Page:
“We have received reports of caste-based videos on TikTok sparking unrest,” says cyber crime cell inspector Senthil Elanthirayan, who is based in Madurai, a city in the Tamil Nadu region. Elanthirayan refused to disclose the number of cases, castes involved, or locations of the reports, as they are still being investigated.
TikTok says it takes hate speech seriously and has introduced safety centers to help educate users. The centers are websites, available in 10 Indian languages, that advise on the app’s policies, provide external resources tackling difficult issues and provide guidance around account privacy settings. But critics suggest the company has yet to do enough to tackle some of the issues it faces.
“The problem with Tiktok is that they are not very open to advocacy or engaging with civil society. Not even to the standards of its American counterparts,” says Thenmozhi Soundararajan, executive director of Equality Labs, a South Asian human rights group. “I think they’d rather pay the fines and don’t care.”
In many cases it is the lack of moderators with adequate understanding of the sensitivities of the region that lets such content thrive, she adds. TikTok did not answer questions on how many moderators in India it employees but stated it has staff moderating content in 15 different languages. Previous reports say parent company ByteDance employs more than 250 people in India.
The company does, however, point out that it is willing to work with civil society groups. In February, for Safer Internet Day, it worked with Indian NGO the Cyber Peace Foundation to host panels and talks around user safety and distributed posters advising on online safety to schools around the country. It has also introduced two in-app safety quizzes for its India users, the first of which it claimed has been seen by more than five million people.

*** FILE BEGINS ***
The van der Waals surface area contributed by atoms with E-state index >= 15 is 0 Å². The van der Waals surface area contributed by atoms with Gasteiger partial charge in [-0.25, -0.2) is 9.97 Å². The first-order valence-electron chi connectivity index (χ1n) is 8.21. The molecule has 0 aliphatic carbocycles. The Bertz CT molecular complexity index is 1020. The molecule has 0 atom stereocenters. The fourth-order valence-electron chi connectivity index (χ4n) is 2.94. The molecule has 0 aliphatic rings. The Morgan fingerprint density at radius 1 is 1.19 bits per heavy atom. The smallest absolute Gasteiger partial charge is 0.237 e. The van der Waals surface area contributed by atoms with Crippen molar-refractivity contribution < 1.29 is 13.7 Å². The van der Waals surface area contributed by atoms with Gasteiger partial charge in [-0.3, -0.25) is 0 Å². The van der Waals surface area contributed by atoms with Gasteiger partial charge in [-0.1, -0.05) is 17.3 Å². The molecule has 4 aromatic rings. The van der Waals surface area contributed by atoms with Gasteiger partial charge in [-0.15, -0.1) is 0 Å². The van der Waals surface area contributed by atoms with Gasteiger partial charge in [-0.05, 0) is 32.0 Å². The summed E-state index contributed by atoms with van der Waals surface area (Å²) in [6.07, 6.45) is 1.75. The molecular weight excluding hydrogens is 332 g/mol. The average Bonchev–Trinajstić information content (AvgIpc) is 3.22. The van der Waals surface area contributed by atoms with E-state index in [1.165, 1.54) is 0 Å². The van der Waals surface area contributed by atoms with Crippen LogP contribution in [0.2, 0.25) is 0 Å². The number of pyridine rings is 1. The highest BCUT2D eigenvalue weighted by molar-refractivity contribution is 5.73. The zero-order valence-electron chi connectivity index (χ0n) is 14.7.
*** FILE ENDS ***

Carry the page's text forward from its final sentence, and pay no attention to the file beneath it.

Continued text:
At the moment though, it is unclear just how big TikTok’s hate speech problem is in India. While WIRED researched instances of hate speech in the Tamil language, Soudararajan says the issue is more pervasive. “We have actually reviewed casteist speech on TikTok in different north Indian languages as well.” She says videos relating to the Chamar community – a Dalit caste located in North India – are “very disturbing”. She and her team are currently researching and documenting casteist speech on TikTok in Hindi, Tamil and Telugu and plan to publish their results at the end of the year.
The problem of hateful casteist speech and calls to violence against minorities on social media is not unique to TikTok. As social networks have seen rapid growth in India and other countries where internet penetration has sharply increased, they have all faced similar moderation issues and problems with user behaviour.
A year-long research project conducted by Equality Labs found Facebook in India failed to remove 93 per cent of posts containing hate speech that violated its own rules. Other research has seen Facebook India being overrun by Islamophobic content.
But perhaps the most controversial tech growth in India so far has been WhatsApp. The Facebook-owned messaging app has 400m users in the country and has been intrinsically linked to fake news, misinformation and violence spreading through its network.
Rumours of child abductors have spread through WhatsApp and turned villages into lynch mobs. In one instance, verified by the BBC, a video produced by a child welfare group in Pakistan was mistakenly believed to show a kidnapping in India. It had been edited in such a way to remove the welfare group’s message about keeping children safe. After the video was forwarded on WhatsApp, vigilante mobs formed and killed an estimated ten people.